Let’s face it – personal credit is a means to an end, right? In an ideal world, we’d be afforded the time to save to reach all our goals in life. The reality is, sometimes we need access to credit when life won’t wait.
When looking for access to credit, we usually look for three things – fees, rates and flexibility. Beyond this, it’s as simple as assessing the time-frame for our financial goal. Simple.
When to consider a Personal Loan
- A Personal Loan is perfect for larger expenses, usually above $5,000. Think buying a car, paying for a wedding or holiday, or consolidating some debt.
- A Personal Loan can be secured against a possession, like a car, or unsecured. If you opt for secured, your lender can repossess the security if you’re unable to meet your commitment.
- When you apply for a Personal Loan and are approved, the whole requested amount is deposited into your account.
- Generally speaking, a Personal Loan has a lower interest rate than a credit card, although they may come with an application fee (usually added to the loan amount), early repayment fees or monthly fees, depending on your lender.
- Your interest rate may be affected by whether or not you opt for a secured or unsecured loan. As a rule, you’ll find that secured rates are lower than unsecured.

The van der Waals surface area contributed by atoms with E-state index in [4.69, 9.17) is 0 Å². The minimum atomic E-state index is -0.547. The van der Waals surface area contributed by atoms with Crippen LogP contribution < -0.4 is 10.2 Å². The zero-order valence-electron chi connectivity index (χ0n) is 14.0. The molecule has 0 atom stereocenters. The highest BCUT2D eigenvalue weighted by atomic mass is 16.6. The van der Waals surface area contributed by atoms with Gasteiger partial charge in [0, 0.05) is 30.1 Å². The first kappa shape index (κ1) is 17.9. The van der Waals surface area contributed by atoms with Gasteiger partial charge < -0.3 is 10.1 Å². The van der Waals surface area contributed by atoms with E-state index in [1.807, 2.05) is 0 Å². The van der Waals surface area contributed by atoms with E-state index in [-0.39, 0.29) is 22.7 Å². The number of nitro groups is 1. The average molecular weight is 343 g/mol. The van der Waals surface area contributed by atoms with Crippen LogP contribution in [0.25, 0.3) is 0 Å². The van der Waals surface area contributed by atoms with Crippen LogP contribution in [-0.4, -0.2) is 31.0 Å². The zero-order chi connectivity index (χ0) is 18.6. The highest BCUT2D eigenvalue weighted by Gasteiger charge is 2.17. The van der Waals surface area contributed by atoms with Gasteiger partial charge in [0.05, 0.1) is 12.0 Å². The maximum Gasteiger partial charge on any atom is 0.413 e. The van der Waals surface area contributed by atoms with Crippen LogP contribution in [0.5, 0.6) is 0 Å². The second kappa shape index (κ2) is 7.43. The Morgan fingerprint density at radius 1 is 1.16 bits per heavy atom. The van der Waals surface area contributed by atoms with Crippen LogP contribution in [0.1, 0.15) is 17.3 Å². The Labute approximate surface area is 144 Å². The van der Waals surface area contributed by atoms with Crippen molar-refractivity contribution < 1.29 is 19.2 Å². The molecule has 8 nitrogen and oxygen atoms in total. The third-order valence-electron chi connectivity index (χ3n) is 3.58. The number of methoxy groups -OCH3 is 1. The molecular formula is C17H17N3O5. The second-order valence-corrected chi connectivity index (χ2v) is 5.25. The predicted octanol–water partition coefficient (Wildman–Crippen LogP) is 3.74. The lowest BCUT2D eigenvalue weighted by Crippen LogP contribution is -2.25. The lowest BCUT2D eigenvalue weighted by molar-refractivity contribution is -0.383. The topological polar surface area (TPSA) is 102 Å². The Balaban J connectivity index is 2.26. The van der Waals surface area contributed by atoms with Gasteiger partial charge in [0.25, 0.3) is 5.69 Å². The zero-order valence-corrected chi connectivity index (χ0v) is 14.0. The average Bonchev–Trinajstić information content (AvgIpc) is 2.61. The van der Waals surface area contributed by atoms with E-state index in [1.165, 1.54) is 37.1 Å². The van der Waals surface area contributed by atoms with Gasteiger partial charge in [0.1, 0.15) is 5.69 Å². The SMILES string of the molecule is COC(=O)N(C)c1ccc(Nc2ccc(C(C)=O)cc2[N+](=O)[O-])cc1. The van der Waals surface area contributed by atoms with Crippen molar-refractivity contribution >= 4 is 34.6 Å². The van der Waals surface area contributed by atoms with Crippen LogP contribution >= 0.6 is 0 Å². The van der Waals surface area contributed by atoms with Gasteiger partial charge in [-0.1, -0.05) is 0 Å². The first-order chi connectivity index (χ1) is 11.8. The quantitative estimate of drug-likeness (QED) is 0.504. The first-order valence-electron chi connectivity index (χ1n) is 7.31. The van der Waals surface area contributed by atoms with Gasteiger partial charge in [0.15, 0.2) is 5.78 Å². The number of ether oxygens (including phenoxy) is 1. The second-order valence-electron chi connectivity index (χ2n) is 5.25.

- Repayments are fixed over an agreed loan term, which is great if you prefer stability.
When to consider a Credit Card
- A Credit Card is a relatively small line of credit loan that is permanent, and can be drawn down upon when required.
- Any purchases made must then be repaid with monthly repayments.
- Most credit cards offer an interest free period after purchases, when you can repay any balance without having to pay interest on top.
- Because of a credit card’s flexibility and portability, their great for making small purchases when you’re low on cash. This means that interest rates for credit cards are generally higher than personal loan rates.
So, look - if you’re wanting to make a larger, one off, long term purchase, you want the stability of fixed repayments and a lower interest rate, a Personal Loan may be right for your needs.
If you’re after a more flexible form of credit to utilise when cash-flow is low, and are comfortable paying down your balance regularly to avoid paying higher interest rates, you may be better suited for a Credit Card.